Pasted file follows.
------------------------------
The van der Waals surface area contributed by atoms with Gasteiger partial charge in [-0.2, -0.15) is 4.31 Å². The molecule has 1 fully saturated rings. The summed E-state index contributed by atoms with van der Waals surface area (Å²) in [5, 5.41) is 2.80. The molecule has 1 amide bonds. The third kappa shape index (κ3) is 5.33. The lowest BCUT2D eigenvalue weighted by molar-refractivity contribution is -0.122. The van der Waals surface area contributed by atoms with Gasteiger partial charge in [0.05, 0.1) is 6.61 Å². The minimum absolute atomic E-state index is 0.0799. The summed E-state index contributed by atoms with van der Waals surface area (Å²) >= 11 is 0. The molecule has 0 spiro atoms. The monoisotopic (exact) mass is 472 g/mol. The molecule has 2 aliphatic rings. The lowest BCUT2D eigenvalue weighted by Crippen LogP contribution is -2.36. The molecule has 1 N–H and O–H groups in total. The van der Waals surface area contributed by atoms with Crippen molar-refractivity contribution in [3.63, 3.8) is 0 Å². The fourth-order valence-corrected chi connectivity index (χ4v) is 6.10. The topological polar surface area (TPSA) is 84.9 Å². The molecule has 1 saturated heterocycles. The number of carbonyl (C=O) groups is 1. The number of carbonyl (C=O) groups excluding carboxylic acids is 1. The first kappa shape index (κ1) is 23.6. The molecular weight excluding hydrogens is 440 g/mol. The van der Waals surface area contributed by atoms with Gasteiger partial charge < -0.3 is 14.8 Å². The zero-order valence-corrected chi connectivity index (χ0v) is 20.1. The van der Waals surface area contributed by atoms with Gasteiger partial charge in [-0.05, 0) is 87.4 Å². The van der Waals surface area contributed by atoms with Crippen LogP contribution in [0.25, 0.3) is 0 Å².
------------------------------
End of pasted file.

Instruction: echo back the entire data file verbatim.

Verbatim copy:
The van der Waals surface area contributed by atoms with Gasteiger partial charge in [-0.2, -0.15) is 4.31 Å². The molecule has 1 fully saturated rings. The summed E-state index contributed by atoms with van der Waals surface area (Å²) in [5, 5.41) is 2.80. The molecule has 1 amide bonds. The third kappa shape index (κ3) is 5.33. The lowest BCUT2D eigenvalue weighted by molar-refractivity contribution is -0.122. The van der Waals surface area contributed by atoms with Gasteiger partial charge in [0.05, 0.1) is 6.61 Å². The minimum absolute atomic E-state index is 0.0799. The summed E-state index contributed by atoms with van der Waals surface area (Å²) >= 11 is 0. The molecule has 0 spiro atoms. The monoisotopic (exact) mass is 472 g/mol. The molecule has 2 aliphatic rings. The lowest BCUT2D eigenvalue weighted by Crippen LogP contribution is -2.36. The molecule has 1 N–H and O–H groups in total. The van der Waals surface area contributed by atoms with Crippen molar-refractivity contribution in [3.63, 3.8) is 0 Å². The fourth-order valence-corrected chi connectivity index (χ4v) is 6.10. The topological polar surface area (TPSA) is 84.9 Å². The molecule has 1 saturated heterocycles. The number of carbonyl (C=O) groups is 1. The number of carbonyl (C=O) groups excluding carboxylic acids is 1. The first kappa shape index (κ1) is 23.6. The molecular weight excluding hydrogens is 440 g/mol. The van der Waals surface area contributed by atoms with Gasteiger partial charge < -0.3 is 14.8 Å². The zero-order valence-corrected chi connectivity index (χ0v) is 20.1. The van der Waals surface area contributed by atoms with Gasteiger partial charge in [-0.05, 0) is 87.4 Å². The van der Waals surface area contributed by atoms with Crippen LogP contribution in [0.25, 0.3) is 0 Å².